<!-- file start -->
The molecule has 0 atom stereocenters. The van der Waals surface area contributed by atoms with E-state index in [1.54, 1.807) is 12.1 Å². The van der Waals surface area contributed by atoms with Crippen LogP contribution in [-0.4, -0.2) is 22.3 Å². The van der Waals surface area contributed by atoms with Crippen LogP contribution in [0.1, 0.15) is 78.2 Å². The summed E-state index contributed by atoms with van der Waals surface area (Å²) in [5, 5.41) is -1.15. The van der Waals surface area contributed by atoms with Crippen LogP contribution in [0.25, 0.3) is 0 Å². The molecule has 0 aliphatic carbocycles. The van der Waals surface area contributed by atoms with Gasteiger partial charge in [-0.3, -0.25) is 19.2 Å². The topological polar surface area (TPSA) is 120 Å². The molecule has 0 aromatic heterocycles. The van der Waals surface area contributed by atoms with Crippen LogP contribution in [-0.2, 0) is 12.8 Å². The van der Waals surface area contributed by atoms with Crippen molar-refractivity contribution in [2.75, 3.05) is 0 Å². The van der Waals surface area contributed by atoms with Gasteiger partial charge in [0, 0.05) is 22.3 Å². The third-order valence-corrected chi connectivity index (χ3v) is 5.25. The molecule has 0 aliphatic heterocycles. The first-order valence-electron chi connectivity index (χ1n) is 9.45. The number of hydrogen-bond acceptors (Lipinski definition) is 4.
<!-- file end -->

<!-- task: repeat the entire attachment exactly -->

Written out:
The molecule has 0 atom stereocenters. The van der Waals surface area contributed by atoms with E-state index in [1.54, 1.807) is 12.1 Å². The van der Waals surface area contributed by atoms with Crippen LogP contribution in [-0.4, -0.2) is 22.3 Å². The van der Waals surface area contributed by atoms with Crippen LogP contribution in [0.1, 0.15) is 78.2 Å². The summed E-state index contributed by atoms with van der Waals surface area (Å²) in [5, 5.41) is -1.15. The van der Waals surface area contributed by atoms with Crippen LogP contribution in [0.25, 0.3) is 0 Å². The molecule has 0 aliphatic carbocycles. The van der Waals surface area contributed by atoms with Gasteiger partial charge in [-0.3, -0.25) is 19.2 Å². The topological polar surface area (TPSA) is 120 Å². The molecule has 0 aromatic heterocycles. The van der Waals surface area contributed by atoms with Crippen LogP contribution in [-0.2, 0) is 12.8 Å². The van der Waals surface area contributed by atoms with Crippen molar-refractivity contribution in [2.75, 3.05) is 0 Å². The van der Waals surface area contributed by atoms with Gasteiger partial charge in [0, 0.05) is 22.3 Å². The third-order valence-corrected chi connectivity index (χ3v) is 5.25. The molecule has 0 aliphatic heterocycles. The first-order valence-electron chi connectivity index (χ1n) is 9.45. The number of hydrogen-bond acceptors (Lipinski definition) is 4.